Rajendra Kumar Shakunt, Brijesh Sharma, Sushil Kumar Saini, Sabeel Ahmad, Ashwani Sadana and CP Pal*
Department of Orthopaedics, S N Medical College, India
*Corresponding Author: Department of Orthopaedics, S N Medical College, India.
Received: August 10, 2021; Published: September 06, 2021
Introduction: Treating a large bone defects is really challenging for orthopaedician. The bone defect created by tumour excision, bone loss as sequelae to infection and trauma. Various methods popularly cancellous Bone graft, free fibular graft, and bone transport with the help of LRS (Limb Reconstruction System) and external fixator technique used to fill the defect. Fibula is very common bone to use for filling a defect created after bone resection either after tumor or in bony nonunion. The treatment of these bone gaps has evolved significantly during the past two decades. This study aims to assess the role of fibular grafting (nonvascularized) in gap non-union and bony defect created after tumour resection as a treatment modality in terms of financial burden, hospital stay as well as technically demanding.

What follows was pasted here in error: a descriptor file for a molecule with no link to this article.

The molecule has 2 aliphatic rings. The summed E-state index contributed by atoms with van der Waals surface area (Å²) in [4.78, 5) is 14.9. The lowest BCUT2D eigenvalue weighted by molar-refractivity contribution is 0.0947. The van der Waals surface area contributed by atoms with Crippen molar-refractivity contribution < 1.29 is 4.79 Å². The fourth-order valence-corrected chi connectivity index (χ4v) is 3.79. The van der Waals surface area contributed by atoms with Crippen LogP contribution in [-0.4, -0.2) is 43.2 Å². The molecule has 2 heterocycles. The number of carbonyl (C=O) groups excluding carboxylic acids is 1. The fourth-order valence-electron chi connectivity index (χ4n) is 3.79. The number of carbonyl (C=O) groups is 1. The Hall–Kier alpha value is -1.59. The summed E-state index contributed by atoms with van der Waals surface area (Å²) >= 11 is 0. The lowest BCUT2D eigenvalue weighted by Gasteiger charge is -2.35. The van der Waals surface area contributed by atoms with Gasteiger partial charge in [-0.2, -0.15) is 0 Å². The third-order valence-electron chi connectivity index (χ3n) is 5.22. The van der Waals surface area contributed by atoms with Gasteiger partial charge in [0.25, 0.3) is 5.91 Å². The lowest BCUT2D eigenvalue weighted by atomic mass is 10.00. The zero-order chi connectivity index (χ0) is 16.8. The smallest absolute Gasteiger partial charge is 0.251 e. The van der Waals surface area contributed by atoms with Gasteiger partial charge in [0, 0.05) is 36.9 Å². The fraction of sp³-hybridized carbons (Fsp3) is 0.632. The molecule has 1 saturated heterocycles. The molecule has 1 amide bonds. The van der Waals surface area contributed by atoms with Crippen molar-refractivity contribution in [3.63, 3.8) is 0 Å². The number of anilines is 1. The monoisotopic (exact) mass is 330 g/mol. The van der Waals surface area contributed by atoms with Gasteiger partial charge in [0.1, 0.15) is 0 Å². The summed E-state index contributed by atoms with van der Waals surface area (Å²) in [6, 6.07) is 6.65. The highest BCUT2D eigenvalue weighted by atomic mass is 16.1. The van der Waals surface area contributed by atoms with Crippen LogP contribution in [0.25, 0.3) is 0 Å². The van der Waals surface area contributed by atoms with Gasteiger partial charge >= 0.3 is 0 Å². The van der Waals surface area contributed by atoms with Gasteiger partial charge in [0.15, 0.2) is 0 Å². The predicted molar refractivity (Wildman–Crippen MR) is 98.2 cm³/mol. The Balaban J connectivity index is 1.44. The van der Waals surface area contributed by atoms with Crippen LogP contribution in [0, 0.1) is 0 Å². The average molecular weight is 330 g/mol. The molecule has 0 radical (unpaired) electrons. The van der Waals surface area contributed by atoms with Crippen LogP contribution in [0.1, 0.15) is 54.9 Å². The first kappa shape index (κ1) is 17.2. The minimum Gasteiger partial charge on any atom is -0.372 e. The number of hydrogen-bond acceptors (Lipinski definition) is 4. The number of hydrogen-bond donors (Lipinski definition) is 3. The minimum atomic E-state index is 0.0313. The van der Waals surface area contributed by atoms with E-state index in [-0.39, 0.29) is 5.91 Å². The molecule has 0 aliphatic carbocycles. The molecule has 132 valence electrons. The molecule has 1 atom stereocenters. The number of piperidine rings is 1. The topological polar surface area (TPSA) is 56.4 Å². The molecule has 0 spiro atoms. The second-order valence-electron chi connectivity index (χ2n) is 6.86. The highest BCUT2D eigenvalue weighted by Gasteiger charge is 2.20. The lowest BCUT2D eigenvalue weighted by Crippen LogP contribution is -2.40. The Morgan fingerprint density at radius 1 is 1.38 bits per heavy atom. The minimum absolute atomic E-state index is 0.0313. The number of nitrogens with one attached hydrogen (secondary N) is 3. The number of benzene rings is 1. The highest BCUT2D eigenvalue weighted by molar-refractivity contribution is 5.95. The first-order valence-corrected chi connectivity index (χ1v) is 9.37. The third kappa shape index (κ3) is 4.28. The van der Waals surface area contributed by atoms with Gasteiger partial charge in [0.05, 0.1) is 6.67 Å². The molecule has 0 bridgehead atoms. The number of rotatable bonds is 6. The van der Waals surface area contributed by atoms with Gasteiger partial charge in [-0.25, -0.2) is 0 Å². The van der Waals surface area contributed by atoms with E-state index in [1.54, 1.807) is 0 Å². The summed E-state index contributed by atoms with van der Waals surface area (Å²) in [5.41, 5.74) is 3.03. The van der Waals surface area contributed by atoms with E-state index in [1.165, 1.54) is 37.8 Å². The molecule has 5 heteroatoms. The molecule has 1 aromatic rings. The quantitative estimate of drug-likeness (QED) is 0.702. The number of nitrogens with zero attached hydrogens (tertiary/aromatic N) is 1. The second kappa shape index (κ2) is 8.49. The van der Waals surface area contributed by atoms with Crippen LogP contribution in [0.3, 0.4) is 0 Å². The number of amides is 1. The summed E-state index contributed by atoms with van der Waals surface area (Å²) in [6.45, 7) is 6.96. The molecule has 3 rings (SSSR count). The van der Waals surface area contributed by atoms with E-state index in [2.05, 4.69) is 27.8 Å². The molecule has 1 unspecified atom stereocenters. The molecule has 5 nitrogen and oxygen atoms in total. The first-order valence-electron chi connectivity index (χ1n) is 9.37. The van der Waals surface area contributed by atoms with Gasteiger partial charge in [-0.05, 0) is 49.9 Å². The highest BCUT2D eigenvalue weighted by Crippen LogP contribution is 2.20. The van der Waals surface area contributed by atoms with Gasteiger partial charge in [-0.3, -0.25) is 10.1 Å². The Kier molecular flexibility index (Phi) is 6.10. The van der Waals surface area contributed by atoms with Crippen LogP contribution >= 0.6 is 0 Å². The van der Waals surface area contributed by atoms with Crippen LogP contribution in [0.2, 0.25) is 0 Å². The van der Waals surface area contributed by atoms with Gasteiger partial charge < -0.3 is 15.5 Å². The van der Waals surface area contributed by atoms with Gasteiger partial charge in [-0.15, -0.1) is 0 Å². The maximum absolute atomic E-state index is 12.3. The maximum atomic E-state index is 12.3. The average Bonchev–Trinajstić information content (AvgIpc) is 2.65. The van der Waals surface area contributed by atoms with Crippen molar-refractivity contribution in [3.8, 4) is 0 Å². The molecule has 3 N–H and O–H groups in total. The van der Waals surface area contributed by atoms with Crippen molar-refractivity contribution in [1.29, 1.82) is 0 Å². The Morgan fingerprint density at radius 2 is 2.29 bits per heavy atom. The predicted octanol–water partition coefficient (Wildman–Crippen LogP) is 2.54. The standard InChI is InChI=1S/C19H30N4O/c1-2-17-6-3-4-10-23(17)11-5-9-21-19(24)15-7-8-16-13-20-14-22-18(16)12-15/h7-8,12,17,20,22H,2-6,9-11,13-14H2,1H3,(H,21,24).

Method: This was a prospective study conducted at S.N Medical College, Agra from April 2018 to May 2021. In this period of three years we analysed hospital records to find out the cases treated by fibular strut grafts. Among 30 cases 20 were taken those fulfilling the inclusion criteria, in which there were 15 tumours and 5 post traumatic shortening.
Results: This study had 65% (13/20) stable, pain free limb movements, resumed over a period of one year without any assisted device. 7 patients who did not gain normal functions, in which 3 cases had fair result, and 4 got failed.
Conclusion: Overall experiences with non-vascularized fibular graft for reconstructing bony defects are promising, more handy and universal.
Keywords: Fibula; Graft; Nonunion; Tumour; Bone
Citation: CP Pal., et al. “To Assess the Fibular Grafting in Gap Nonunion and Bony Defects Created by Trauma or Tumour Excision".Acta Scientific Orthopaedics 4.10 (2021): 13-18.
Copyright: © 2021 CP Pal., et al. This is an open-access article distributed under the terms of the Creative Commons Attribution License, which permits unrestricted use, distribution, and reproduction in any medium, provided the original author and source are credited.